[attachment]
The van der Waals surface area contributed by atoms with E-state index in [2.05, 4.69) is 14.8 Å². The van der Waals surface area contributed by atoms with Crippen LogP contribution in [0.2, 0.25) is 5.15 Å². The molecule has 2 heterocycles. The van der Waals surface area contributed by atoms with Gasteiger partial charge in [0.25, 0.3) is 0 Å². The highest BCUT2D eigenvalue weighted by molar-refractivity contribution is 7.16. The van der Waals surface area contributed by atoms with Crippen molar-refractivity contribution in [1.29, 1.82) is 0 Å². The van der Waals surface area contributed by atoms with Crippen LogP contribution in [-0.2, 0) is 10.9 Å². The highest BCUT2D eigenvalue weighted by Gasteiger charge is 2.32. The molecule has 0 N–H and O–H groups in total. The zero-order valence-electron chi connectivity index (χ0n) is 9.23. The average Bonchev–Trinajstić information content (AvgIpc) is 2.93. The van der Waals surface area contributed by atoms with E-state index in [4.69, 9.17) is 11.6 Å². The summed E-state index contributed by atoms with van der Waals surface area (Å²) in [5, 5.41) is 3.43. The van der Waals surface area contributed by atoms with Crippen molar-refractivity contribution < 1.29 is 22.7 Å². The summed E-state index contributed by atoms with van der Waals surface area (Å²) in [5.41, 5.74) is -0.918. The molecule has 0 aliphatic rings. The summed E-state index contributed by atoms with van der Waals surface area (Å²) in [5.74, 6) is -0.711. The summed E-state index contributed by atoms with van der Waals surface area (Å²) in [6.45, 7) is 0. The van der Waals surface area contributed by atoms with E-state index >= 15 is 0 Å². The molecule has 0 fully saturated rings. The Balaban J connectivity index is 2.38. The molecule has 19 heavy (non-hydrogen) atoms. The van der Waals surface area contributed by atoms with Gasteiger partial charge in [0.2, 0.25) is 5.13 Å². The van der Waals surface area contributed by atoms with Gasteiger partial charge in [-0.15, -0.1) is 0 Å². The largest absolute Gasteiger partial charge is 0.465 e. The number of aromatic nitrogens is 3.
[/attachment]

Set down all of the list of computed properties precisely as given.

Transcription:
The van der Waals surface area contributed by atoms with E-state index in [2.05, 4.69) is 14.8 Å². The van der Waals surface area contributed by atoms with Crippen LogP contribution in [0.2, 0.25) is 5.15 Å². The molecule has 2 heterocycles. The van der Waals surface area contributed by atoms with Gasteiger partial charge in [0.25, 0.3) is 0 Å². The highest BCUT2D eigenvalue weighted by molar-refractivity contribution is 7.16. The van der Waals surface area contributed by atoms with Crippen molar-refractivity contribution in [1.29, 1.82) is 0 Å². The van der Waals surface area contributed by atoms with Crippen LogP contribution in [-0.2, 0) is 10.9 Å². The highest BCUT2D eigenvalue weighted by Gasteiger charge is 2.32. The molecule has 0 N–H and O–H groups in total. The zero-order valence-electron chi connectivity index (χ0n) is 9.23. The average Bonchev–Trinajstić information content (AvgIpc) is 2.93. The van der Waals surface area contributed by atoms with E-state index in [4.69, 9.17) is 11.6 Å². The summed E-state index contributed by atoms with van der Waals surface area (Å²) in [5, 5.41) is 3.43. The van der Waals surface area contributed by atoms with Crippen molar-refractivity contribution < 1.29 is 22.7 Å². The summed E-state index contributed by atoms with van der Waals surface area (Å²) in [5.41, 5.74) is -0.918. The molecule has 0 aliphatic rings. The summed E-state index contributed by atoms with van der Waals surface area (Å²) in [5.74, 6) is -0.711. The summed E-state index contributed by atoms with van der Waals surface area (Å²) in [6.45, 7) is 0. The van der Waals surface area contributed by atoms with E-state index >= 15 is 0 Å². The molecule has 0 fully saturated rings. The Balaban J connectivity index is 2.38. The molecule has 19 heavy (non-hydrogen) atoms. The van der Waals surface area contributed by atoms with Gasteiger partial charge in [0.2, 0.25) is 5.13 Å². The van der Waals surface area contributed by atoms with Gasteiger partial charge in [-0.15, -0.1) is 0 Å². The largest absolute Gasteiger partial charge is 0.465 e. The number of aromatic nitrogens is 3.